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Wayne Bessen

Where is the gay Jesse Jackson?
As the nail-biter of a presidential race becomes more uncertain, the only thing guaranteed is a good cry on Inauguration Day. Electing our first woman or black president will bring sobs of joy, just as the election of a Republican will usher in wallowing wails of woe.

However, there is one more issue that is worthy of tears, and that is how few Americans could imagine a gay president of the United States. At the age of 37, if I proclaimed that one day I would run for president, people would offer patronizing or quizzical looks, before they suggested a random drug test. They would say, “We won’t see a gay president in your lifetime.”

However, if John McCain wins the prize he will be inaugurated at the age of 71. If I ran for president at the same age as McCain, that would mean I could count on 34 more years of social change, which may be enough time for a gay or lesbian American to be a viable presidential candidate.

If this sounds implausible, consider that it was 34 years ago that homosexuality was removed from the American Psychiatric Association’s list of mental disorders. The APA decision was only four years after the Stonewall riots. Since this time, we have lived through AIDS, passed a multitude of gay rights laws, have had openly gay members of Congress and witnessed same-sex marriage become a reality in Massachusetts.

Clearly, it is not inconceivable that in 34 years — 2042 — a gay person could theoretically become president. It is likely that our Barack Obama is now in grade school. This gifted gay individual will be charismatic and able to appeal to mainstream Americans to win the greatest prize in politics.

The question is, how are those of us who don’t have a snowball’s chance in hell of becoming president paving the way for this young man or woman to achieve his or her dreams?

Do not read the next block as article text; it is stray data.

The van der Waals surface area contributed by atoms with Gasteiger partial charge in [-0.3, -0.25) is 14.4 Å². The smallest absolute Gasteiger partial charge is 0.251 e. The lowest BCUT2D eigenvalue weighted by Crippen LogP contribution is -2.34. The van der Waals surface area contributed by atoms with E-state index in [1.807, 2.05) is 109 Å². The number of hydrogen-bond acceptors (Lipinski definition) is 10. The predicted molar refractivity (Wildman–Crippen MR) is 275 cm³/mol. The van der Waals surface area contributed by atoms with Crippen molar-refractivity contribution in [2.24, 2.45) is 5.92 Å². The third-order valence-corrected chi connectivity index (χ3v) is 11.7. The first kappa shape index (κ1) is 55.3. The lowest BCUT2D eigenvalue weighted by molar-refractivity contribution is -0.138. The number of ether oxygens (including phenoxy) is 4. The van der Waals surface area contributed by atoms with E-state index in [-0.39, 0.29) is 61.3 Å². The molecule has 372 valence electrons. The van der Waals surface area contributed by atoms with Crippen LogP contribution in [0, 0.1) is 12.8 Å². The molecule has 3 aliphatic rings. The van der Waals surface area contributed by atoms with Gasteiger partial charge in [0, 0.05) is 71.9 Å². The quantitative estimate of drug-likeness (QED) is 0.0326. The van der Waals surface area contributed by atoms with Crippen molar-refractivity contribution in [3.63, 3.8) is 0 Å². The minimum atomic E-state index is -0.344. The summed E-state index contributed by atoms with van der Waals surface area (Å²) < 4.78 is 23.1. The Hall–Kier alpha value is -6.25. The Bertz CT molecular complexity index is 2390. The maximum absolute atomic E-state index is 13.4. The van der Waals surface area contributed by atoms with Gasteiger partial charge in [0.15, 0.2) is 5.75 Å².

In order for our Obama to fulfill his or her potential, it is essential that the LGBT movement run serious presidential candidates in the next election cycle. That’s right, “candidates” in the plural — meaning we run a Democrat and a Republican.

The Democrat would play the role of Jesse Jackson — a trailblazer that will lose badly, but earn respect and lay the groundwork for the future. This sacrificial lamb will be known as “the gay candidate,” so when our gay Obama is finally ready — he or she can transcend sexual orientation and win — or lose — on the merits.

It is also crucial we run a credible Republican, in order to articulate the case for gay rights in front of conservative audiences. This not only would make the other candidates uncomfortable in their gay bashing, but this candidate could serve as a role model.

However, as the old sports cliché goes, “if you stay on the sidelines, you aren’t in the game.” By not having a gay candidate run, we accede the field to all heterosexual candidates and we are therefore largely invisible. Now, I can understand not running a gay candidate this time around in the Democratic primary, since the field was already crowded with history makers. But in the future, this is unacceptable and we ought to aim for fair representation in the next election cycle.
The bottom line is that until we first have our Jesse Jackson, we will never have our Barack Obama. Just having an openly gay person onstage allows young people to dream and imagine a world of unlimited possibilities.

The LGBT political groups ought to make it a priority to find the best Republican and Democratic candidates to run next time around. Aside from the historical aspect, it would be amazing publicity. Each time a gay candidate walked on-stage to debate, it would be worth millions of dollars of free advertising for the LGBT movement. I can’t think of a better investment and use of our advocacy dollars.

There are 300 million people in America, so no one can credibly argue that we can’t find at least one gay or lesbian person up to the task. After all, you can’t convince me that Rep. Barney Frank or former Human Rights Campaign leader Elizabeth Birch can’t do a better job than Gary Bauer or Alan Keyes.

One stereotype is that gay people like theatre — so it is past time we come out from behind the curtain. By playing supporting on-stage roles in the next presidential election, our leaders can set the stage for our leading man or woman in the future.

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